Once you have your income and expenses listed, compare the two totals. In order to "get ahead" you should be spending less than you earn. If so, you're on the right track. If not, you will need to look at your discretionary expenses and see where you can cut back on spending. The AICPA also notes that if you find yourself coming up short, don't worry. With some determination and self-discipline you'll be able to make up the difference.

To help you in developing your household budget, there are a number of free forms and calculators available online as well as home financial software packages that include such aids. Once a budget is in place, the AICPA notes that you will need to monitor it periodically and make changes when necessary. It also adds that you don't need to track every single penny you spend. In fact it is important to maintain some flexibility as any budget that is too rigid is destined to fail. The AICPA also notes the following tips for helping your family stay on the budget track:

  • Avoid using credit cards to pay for everyday expenses. Although it seems like you're spending less, your credit card debt continues to increase unless you pay off your card each month.
  • Build rewards into your budget such as eating out every other week.
  • Make the distinction between expenses that are "wants" (i.e., designer jeans), and "needs" (i.e., groceries).
  • Put your budget into effect when it will be easiest to stick with it (at the beginning of the year as opposed to right before the holidays).
  • Make budgeting part of your daily routine and stay disciplined.
  • Make sure the entire family is involved by agreeing on the budget up front and meeting regularly, as a family, to review your progress.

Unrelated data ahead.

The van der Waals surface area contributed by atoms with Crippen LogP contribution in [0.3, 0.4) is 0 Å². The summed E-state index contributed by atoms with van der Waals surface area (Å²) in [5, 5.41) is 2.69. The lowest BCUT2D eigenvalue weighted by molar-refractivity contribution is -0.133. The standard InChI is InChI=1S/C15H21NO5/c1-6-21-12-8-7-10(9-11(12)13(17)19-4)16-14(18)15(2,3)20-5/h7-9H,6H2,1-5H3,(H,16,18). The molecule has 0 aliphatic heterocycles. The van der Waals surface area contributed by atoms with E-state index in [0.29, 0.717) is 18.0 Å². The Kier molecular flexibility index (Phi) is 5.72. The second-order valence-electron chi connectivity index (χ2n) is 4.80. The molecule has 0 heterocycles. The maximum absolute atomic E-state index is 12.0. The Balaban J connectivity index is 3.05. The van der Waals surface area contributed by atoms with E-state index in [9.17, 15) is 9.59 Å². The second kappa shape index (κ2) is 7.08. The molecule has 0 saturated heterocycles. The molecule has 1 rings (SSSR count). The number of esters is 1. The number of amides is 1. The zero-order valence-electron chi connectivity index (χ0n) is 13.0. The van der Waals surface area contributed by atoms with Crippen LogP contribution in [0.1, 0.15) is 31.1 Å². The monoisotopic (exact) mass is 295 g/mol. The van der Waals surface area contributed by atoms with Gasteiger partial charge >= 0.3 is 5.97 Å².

Budgeting is not just for challenging economic times. It's all too easy to spend "a dollar here and a dollar there" without realizing it. By taking a good look at your family's financial picture to see exactly where your hard-earned dollars are going, you'll be able to rest assured that you're spending your money efficiently. In addition, you'll also pass along to your children a healthy respect for the value of money.

As with all financial matters, consult with your financial advisor or tax advisor concerning your family's individual circumstances.

Foundation for Credit Education—
United States Federal Reserve System—
American Institute of Certified Public Accountants—

Articles are provided for the general interest of our readers. Gerber Life Insurance is not responsible for any content and recommends that you consult the appropriate professional with any questions or concerns you may have concerning any financial or health related issues.